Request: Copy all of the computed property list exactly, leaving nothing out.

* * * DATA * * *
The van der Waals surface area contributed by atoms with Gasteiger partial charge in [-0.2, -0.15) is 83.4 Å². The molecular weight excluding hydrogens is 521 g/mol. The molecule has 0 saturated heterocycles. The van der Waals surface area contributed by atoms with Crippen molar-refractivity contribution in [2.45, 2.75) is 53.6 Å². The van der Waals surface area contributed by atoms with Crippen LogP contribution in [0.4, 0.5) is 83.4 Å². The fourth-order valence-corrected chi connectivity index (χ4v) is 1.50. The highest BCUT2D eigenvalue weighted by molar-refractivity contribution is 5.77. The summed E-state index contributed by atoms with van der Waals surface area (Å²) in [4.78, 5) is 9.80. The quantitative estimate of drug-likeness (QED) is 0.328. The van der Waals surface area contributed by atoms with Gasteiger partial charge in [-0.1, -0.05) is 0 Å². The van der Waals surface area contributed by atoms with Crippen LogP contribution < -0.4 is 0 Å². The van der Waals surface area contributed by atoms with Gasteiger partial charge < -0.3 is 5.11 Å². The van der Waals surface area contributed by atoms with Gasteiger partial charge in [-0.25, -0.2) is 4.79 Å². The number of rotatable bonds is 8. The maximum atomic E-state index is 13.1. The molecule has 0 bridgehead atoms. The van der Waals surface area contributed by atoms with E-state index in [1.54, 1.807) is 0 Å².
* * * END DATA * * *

The van der Waals surface area contributed by atoms with Gasteiger partial charge in [-0.2, -0.15) is 83.4 Å². The molecular weight excluding hydrogens is 521 g/mol. The molecule has 0 saturated heterocycles. The van der Waals surface area contributed by atoms with Crippen molar-refractivity contribution in [2.45, 2.75) is 53.6 Å². The van der Waals surface area contributed by atoms with Crippen LogP contribution in [0.4, 0.5) is 83.4 Å². The fourth-order valence-corrected chi connectivity index (χ4v) is 1.50. The highest BCUT2D eigenvalue weighted by molar-refractivity contribution is 5.77. The summed E-state index contributed by atoms with van der Waals surface area (Å²) in [4.78, 5) is 9.80. The quantitative estimate of drug-likeness (QED) is 0.328. The van der Waals surface area contributed by atoms with Gasteiger partial charge in [-0.1, -0.05) is 0 Å². The van der Waals surface area contributed by atoms with Crippen LogP contribution < -0.4 is 0 Å². The van der Waals surface area contributed by atoms with Gasteiger partial charge < -0.3 is 5.11 Å². The van der Waals surface area contributed by atoms with Gasteiger partial charge in [-0.25, -0.2) is 4.79 Å². The number of rotatable bonds is 8. The maximum atomic E-state index is 13.1. The molecule has 0 bridgehead atoms. The van der Waals surface area contributed by atoms with E-state index in [1.54, 1.807) is 0 Å².